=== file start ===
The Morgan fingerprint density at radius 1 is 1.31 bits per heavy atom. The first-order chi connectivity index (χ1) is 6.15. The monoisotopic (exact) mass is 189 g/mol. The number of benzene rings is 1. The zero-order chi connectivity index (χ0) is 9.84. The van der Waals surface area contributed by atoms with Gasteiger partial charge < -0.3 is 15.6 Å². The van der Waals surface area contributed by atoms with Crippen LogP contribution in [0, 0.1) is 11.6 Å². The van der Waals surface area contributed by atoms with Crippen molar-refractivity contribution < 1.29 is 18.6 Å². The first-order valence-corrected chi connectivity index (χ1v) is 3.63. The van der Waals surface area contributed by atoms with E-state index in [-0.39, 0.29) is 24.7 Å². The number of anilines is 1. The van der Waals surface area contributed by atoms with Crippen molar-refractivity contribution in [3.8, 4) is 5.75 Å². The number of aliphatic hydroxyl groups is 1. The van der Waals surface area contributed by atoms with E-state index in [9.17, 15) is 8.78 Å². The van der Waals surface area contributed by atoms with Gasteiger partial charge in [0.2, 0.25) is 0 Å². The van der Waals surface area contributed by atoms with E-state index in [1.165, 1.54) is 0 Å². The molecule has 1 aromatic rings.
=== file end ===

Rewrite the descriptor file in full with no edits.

The Morgan fingerprint density at radius 1 is 1.31 bits per heavy atom. The first-order chi connectivity index (χ1) is 6.15. The monoisotopic (exact) mass is 189 g/mol. The number of benzene rings is 1. The zero-order chi connectivity index (χ0) is 9.84. The van der Waals surface area contributed by atoms with Gasteiger partial charge < -0.3 is 15.6 Å². The van der Waals surface area contributed by atoms with Crippen LogP contribution in [0, 0.1) is 11.6 Å². The van der Waals surface area contributed by atoms with Crippen molar-refractivity contribution < 1.29 is 18.6 Å². The first-order valence-corrected chi connectivity index (χ1v) is 3.63. The van der Waals surface area contributed by atoms with E-state index in [-0.39, 0.29) is 24.7 Å². The number of anilines is 1. The van der Waals surface area contributed by atoms with Crippen molar-refractivity contribution in [3.8, 4) is 5.75 Å². The number of aliphatic hydroxyl groups is 1. The van der Waals surface area contributed by atoms with E-state index in [9.17, 15) is 8.78 Å². The van der Waals surface area contributed by atoms with Gasteiger partial charge in [0.2, 0.25) is 0 Å². The van der Waals surface area contributed by atoms with E-state index in [1.165, 1.54) is 0 Å². The molecule has 1 aromatic rings.